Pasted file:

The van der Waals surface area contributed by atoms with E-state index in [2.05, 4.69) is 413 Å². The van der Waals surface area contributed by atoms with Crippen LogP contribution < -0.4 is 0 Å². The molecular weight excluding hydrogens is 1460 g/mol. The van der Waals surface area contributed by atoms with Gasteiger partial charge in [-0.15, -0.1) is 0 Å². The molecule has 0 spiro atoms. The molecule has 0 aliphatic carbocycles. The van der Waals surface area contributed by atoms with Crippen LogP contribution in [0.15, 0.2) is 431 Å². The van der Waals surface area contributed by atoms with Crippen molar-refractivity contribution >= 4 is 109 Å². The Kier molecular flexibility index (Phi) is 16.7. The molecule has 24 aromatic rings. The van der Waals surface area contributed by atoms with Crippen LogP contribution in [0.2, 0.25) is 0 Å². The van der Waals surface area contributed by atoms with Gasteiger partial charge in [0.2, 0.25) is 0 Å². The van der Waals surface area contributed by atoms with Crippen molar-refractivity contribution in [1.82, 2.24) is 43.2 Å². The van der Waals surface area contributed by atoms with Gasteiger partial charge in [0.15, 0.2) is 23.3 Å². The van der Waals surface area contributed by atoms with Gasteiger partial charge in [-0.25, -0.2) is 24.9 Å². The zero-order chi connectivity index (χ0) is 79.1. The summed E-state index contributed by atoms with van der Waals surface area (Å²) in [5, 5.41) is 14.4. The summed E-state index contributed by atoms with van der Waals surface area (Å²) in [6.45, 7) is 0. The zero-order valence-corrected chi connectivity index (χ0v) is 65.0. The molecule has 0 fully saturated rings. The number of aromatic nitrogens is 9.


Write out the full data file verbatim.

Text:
The van der Waals surface area contributed by atoms with E-state index in [2.05, 4.69) is 413 Å². The van der Waals surface area contributed by atoms with Crippen LogP contribution < -0.4 is 0 Å². The molecular weight excluding hydrogens is 1460 g/mol. The van der Waals surface area contributed by atoms with Gasteiger partial charge in [-0.15, -0.1) is 0 Å². The molecule has 0 spiro atoms. The molecule has 0 aliphatic carbocycles. The van der Waals surface area contributed by atoms with Crippen LogP contribution in [0.15, 0.2) is 431 Å². The van der Waals surface area contributed by atoms with Crippen molar-refractivity contribution >= 4 is 109 Å². The Kier molecular flexibility index (Phi) is 16.7. The molecule has 24 aromatic rings. The van der Waals surface area contributed by atoms with Crippen LogP contribution in [0.2, 0.25) is 0 Å². The van der Waals surface area contributed by atoms with Gasteiger partial charge in [0.2, 0.25) is 0 Å². The van der Waals surface area contributed by atoms with Crippen molar-refractivity contribution in [1.82, 2.24) is 43.2 Å². The van der Waals surface area contributed by atoms with Gasteiger partial charge in [0.15, 0.2) is 23.3 Å². The van der Waals surface area contributed by atoms with Gasteiger partial charge in [-0.25, -0.2) is 24.9 Å². The zero-order chi connectivity index (χ0) is 79.1. The summed E-state index contributed by atoms with van der Waals surface area (Å²) in [5, 5.41) is 14.4. The summed E-state index contributed by atoms with van der Waals surface area (Å²) in [6.45, 7) is 0. The zero-order valence-corrected chi connectivity index (χ0v) is 65.0. The molecule has 0 fully saturated rings. The number of aromatic nitrogens is 9.